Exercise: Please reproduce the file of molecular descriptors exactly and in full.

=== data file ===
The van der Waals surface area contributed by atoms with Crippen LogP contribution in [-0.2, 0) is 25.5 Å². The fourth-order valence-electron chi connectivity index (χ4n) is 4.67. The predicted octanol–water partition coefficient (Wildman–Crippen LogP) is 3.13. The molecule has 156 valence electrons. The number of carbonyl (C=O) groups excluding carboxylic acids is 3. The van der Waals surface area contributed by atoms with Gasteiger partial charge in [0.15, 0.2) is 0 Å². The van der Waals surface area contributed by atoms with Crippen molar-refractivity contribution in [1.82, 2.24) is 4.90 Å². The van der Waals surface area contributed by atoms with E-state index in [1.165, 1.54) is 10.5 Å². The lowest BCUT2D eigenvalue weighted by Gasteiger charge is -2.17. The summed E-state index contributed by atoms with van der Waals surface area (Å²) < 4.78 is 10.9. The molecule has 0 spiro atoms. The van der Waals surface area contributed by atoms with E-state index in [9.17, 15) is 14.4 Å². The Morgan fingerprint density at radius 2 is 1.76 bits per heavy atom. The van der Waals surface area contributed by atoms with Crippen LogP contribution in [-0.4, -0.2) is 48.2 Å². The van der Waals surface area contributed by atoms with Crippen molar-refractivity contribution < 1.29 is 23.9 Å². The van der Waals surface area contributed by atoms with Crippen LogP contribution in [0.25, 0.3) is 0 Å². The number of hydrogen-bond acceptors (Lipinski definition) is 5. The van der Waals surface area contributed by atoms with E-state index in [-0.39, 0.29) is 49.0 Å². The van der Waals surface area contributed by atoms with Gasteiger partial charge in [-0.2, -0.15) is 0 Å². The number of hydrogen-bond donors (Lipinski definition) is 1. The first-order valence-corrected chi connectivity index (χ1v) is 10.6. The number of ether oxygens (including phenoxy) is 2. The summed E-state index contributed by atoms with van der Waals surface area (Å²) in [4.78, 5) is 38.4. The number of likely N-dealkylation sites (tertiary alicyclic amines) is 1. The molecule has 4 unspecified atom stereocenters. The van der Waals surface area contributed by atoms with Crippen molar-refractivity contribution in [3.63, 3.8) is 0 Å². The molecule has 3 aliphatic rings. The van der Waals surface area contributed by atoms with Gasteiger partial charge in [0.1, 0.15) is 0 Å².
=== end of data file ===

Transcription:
The van der Waals surface area contributed by atoms with Crippen LogP contribution in [-0.2, 0) is 25.5 Å². The fourth-order valence-electron chi connectivity index (χ4n) is 4.67. The predicted octanol–water partition coefficient (Wildman–Crippen LogP) is 3.13. The molecule has 156 valence electrons. The number of carbonyl (C=O) groups excluding carboxylic acids is 3. The van der Waals surface area contributed by atoms with Gasteiger partial charge in [0.15, 0.2) is 0 Å². The van der Waals surface area contributed by atoms with Crippen molar-refractivity contribution in [1.82, 2.24) is 4.90 Å². The van der Waals surface area contributed by atoms with E-state index in [1.165, 1.54) is 10.5 Å². The lowest BCUT2D eigenvalue weighted by Gasteiger charge is -2.17. The summed E-state index contributed by atoms with van der Waals surface area (Å²) < 4.78 is 10.9. The molecule has 0 spiro atoms. The van der Waals surface area contributed by atoms with E-state index in [9.17, 15) is 14.4 Å². The Morgan fingerprint density at radius 2 is 1.76 bits per heavy atom. The van der Waals surface area contributed by atoms with Crippen LogP contribution in [-0.4, -0.2) is 48.2 Å². The van der Waals surface area contributed by atoms with Crippen molar-refractivity contribution < 1.29 is 23.9 Å². The van der Waals surface area contributed by atoms with Crippen LogP contribution in [0.25, 0.3) is 0 Å². The number of hydrogen-bond acceptors (Lipinski definition) is 5. The van der Waals surface area contributed by atoms with E-state index in [-0.39, 0.29) is 49.0 Å². The van der Waals surface area contributed by atoms with Gasteiger partial charge in [-0.2, -0.15) is 0 Å². The number of hydrogen-bond donors (Lipinski definition) is 1. The first-order valence-corrected chi connectivity index (χ1v) is 10.6. The number of ether oxygens (including phenoxy) is 2. The summed E-state index contributed by atoms with van der Waals surface area (Å²) in [4.78, 5) is 38.4. The number of likely N-dealkylation sites (tertiary alicyclic amines) is 1. The molecule has 4 unspecified atom stereocenters. The van der Waals surface area contributed by atoms with Crippen molar-refractivity contribution in [3.63, 3.8) is 0 Å². The molecule has 3 aliphatic rings. The van der Waals surface area contributed by atoms with Gasteiger partial charge in [0.1, 0.15) is 0 Å².